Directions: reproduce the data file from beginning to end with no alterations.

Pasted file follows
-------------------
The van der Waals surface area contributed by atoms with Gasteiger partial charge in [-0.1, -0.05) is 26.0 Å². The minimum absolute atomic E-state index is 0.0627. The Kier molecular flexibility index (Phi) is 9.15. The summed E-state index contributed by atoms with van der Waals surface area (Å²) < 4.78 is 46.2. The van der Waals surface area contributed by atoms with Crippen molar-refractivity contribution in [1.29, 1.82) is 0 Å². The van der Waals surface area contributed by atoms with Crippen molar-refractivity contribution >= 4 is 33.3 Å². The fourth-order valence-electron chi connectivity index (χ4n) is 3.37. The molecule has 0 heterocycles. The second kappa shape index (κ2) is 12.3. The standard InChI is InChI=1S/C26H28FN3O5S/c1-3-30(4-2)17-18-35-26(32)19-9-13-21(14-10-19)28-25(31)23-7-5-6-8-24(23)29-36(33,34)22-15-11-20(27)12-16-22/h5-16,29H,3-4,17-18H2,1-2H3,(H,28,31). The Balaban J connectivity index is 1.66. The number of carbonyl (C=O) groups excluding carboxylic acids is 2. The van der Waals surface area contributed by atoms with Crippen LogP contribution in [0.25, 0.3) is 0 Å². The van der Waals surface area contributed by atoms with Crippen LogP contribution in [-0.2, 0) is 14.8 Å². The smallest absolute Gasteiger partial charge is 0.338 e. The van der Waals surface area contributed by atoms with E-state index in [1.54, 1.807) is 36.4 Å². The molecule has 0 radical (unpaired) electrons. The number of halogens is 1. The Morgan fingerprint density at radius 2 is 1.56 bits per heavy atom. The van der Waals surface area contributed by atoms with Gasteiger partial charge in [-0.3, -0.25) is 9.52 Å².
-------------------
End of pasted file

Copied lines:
The van der Waals surface area contributed by atoms with Gasteiger partial charge in [-0.1, -0.05) is 26.0 Å². The minimum absolute atomic E-state index is 0.0627. The Kier molecular flexibility index (Phi) is 9.15. The summed E-state index contributed by atoms with van der Waals surface area (Å²) < 4.78 is 46.2. The van der Waals surface area contributed by atoms with Crippen molar-refractivity contribution in [1.29, 1.82) is 0 Å². The van der Waals surface area contributed by atoms with Crippen molar-refractivity contribution >= 4 is 33.3 Å². The fourth-order valence-electron chi connectivity index (χ4n) is 3.37. The molecule has 0 heterocycles. The second kappa shape index (κ2) is 12.3. The standard InChI is InChI=1S/C26H28FN3O5S/c1-3-30(4-2)17-18-35-26(32)19-9-13-21(14-10-19)28-25(31)23-7-5-6-8-24(23)29-36(33,34)22-15-11-20(27)12-16-22/h5-16,29H,3-4,17-18H2,1-2H3,(H,28,31). The Balaban J connectivity index is 1.66. The number of carbonyl (C=O) groups excluding carboxylic acids is 2. The van der Waals surface area contributed by atoms with Crippen LogP contribution in [0.25, 0.3) is 0 Å². The van der Waals surface area contributed by atoms with Crippen LogP contribution in [-0.2, 0) is 14.8 Å². The smallest absolute Gasteiger partial charge is 0.338 e. The van der Waals surface area contributed by atoms with E-state index in [1.54, 1.807) is 36.4 Å². The molecule has 0 radical (unpaired) electrons. The number of halogens is 1. The Morgan fingerprint density at radius 2 is 1.56 bits per heavy atom. The van der Waals surface area contributed by atoms with Gasteiger partial charge in [-0.3, -0.25) is 9.52 Å².